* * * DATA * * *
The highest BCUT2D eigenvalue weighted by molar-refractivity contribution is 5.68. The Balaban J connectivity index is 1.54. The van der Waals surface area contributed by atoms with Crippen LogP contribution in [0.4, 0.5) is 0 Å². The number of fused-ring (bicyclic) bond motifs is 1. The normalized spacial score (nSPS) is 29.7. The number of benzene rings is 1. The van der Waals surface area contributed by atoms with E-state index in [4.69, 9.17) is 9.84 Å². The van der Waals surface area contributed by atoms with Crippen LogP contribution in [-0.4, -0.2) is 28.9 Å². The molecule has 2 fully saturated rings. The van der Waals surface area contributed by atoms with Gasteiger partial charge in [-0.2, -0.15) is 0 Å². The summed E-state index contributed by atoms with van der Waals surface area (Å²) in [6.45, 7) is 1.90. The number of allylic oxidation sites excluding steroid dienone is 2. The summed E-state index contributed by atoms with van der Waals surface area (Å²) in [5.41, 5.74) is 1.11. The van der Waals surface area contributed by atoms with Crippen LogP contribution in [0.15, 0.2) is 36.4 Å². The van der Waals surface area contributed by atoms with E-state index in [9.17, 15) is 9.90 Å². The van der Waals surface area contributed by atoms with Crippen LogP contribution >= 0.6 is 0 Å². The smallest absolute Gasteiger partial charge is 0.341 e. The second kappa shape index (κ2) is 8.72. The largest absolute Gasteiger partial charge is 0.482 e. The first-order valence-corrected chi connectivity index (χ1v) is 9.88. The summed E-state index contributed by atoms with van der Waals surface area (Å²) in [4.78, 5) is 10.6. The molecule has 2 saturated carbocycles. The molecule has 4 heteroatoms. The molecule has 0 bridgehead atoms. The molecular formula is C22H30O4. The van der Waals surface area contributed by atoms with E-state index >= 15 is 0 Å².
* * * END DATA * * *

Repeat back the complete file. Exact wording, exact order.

The highest BCUT2D eigenvalue weighted by molar-refractivity contribution is 5.68. The Balaban J connectivity index is 1.54. The van der Waals surface area contributed by atoms with Crippen LogP contribution in [0.4, 0.5) is 0 Å². The number of fused-ring (bicyclic) bond motifs is 1. The normalized spacial score (nSPS) is 29.7. The number of benzene rings is 1. The van der Waals surface area contributed by atoms with E-state index in [4.69, 9.17) is 9.84 Å². The van der Waals surface area contributed by atoms with Crippen LogP contribution in [-0.4, -0.2) is 28.9 Å². The molecule has 2 fully saturated rings. The van der Waals surface area contributed by atoms with Gasteiger partial charge in [-0.2, -0.15) is 0 Å². The summed E-state index contributed by atoms with van der Waals surface area (Å²) in [6.45, 7) is 1.90. The number of allylic oxidation sites excluding steroid dienone is 2. The summed E-state index contributed by atoms with van der Waals surface area (Å²) in [5.41, 5.74) is 1.11. The van der Waals surface area contributed by atoms with Crippen LogP contribution in [0.15, 0.2) is 36.4 Å². The van der Waals surface area contributed by atoms with E-state index in [9.17, 15) is 9.90 Å². The van der Waals surface area contributed by atoms with Crippen LogP contribution >= 0.6 is 0 Å². The smallest absolute Gasteiger partial charge is 0.341 e. The second kappa shape index (κ2) is 8.72. The largest absolute Gasteiger partial charge is 0.482 e. The first-order valence-corrected chi connectivity index (χ1v) is 9.88. The summed E-state index contributed by atoms with van der Waals surface area (Å²) in [4.78, 5) is 10.6. The molecule has 2 saturated carbocycles. The molecule has 4 heteroatoms. The molecule has 0 bridgehead atoms. The molecular formula is C22H30O4. The van der Waals surface area contributed by atoms with E-state index >= 15 is 0 Å².